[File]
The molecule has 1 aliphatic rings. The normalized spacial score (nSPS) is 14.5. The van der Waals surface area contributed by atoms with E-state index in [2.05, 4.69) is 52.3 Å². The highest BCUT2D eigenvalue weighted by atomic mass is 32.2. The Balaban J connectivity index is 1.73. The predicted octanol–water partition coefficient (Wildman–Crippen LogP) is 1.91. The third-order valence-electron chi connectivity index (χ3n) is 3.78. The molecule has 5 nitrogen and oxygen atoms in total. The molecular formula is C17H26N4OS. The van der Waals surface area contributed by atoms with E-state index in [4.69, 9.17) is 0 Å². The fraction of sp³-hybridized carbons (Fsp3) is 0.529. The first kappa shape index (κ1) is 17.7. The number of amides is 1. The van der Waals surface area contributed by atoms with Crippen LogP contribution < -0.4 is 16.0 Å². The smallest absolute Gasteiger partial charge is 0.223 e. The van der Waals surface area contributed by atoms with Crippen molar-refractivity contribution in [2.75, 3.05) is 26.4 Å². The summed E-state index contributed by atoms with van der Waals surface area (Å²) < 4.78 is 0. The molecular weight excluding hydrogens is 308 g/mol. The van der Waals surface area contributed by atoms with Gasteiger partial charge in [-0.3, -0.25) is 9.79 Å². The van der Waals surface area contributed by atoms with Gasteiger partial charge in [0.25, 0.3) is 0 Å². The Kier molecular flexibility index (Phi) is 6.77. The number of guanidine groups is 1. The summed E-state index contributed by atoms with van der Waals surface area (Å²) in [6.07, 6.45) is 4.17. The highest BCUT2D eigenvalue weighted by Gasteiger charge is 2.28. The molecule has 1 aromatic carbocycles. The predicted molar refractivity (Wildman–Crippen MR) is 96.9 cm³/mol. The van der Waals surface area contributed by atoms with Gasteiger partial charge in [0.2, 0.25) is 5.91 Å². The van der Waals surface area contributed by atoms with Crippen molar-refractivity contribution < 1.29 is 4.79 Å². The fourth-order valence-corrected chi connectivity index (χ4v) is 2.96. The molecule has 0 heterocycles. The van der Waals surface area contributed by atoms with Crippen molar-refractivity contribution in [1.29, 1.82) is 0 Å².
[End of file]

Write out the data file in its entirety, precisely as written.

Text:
The molecule has 1 aliphatic rings. The normalized spacial score (nSPS) is 14.5. The van der Waals surface area contributed by atoms with E-state index in [2.05, 4.69) is 52.3 Å². The highest BCUT2D eigenvalue weighted by atomic mass is 32.2. The Balaban J connectivity index is 1.73. The predicted octanol–water partition coefficient (Wildman–Crippen LogP) is 1.91. The third-order valence-electron chi connectivity index (χ3n) is 3.78. The molecule has 5 nitrogen and oxygen atoms in total. The molecular formula is C17H26N4OS. The van der Waals surface area contributed by atoms with E-state index in [4.69, 9.17) is 0 Å². The fraction of sp³-hybridized carbons (Fsp3) is 0.529. The first kappa shape index (κ1) is 17.7. The number of amides is 1. The van der Waals surface area contributed by atoms with Crippen LogP contribution < -0.4 is 16.0 Å². The smallest absolute Gasteiger partial charge is 0.223 e. The van der Waals surface area contributed by atoms with Crippen molar-refractivity contribution in [2.75, 3.05) is 26.4 Å². The summed E-state index contributed by atoms with van der Waals surface area (Å²) < 4.78 is 0. The molecular weight excluding hydrogens is 308 g/mol. The van der Waals surface area contributed by atoms with Gasteiger partial charge in [-0.3, -0.25) is 9.79 Å². The van der Waals surface area contributed by atoms with Gasteiger partial charge in [0.25, 0.3) is 0 Å². The Kier molecular flexibility index (Phi) is 6.77. The number of guanidine groups is 1. The summed E-state index contributed by atoms with van der Waals surface area (Å²) in [6.07, 6.45) is 4.17. The highest BCUT2D eigenvalue weighted by Gasteiger charge is 2.28. The molecule has 1 aromatic carbocycles. The predicted molar refractivity (Wildman–Crippen MR) is 96.9 cm³/mol. The van der Waals surface area contributed by atoms with Gasteiger partial charge in [0.2, 0.25) is 5.91 Å². The van der Waals surface area contributed by atoms with Crippen molar-refractivity contribution < 1.29 is 4.79 Å². The fourth-order valence-corrected chi connectivity index (χ4v) is 2.96. The molecule has 0 heterocycles. The van der Waals surface area contributed by atoms with Crippen molar-refractivity contribution in [1.29, 1.82) is 0 Å².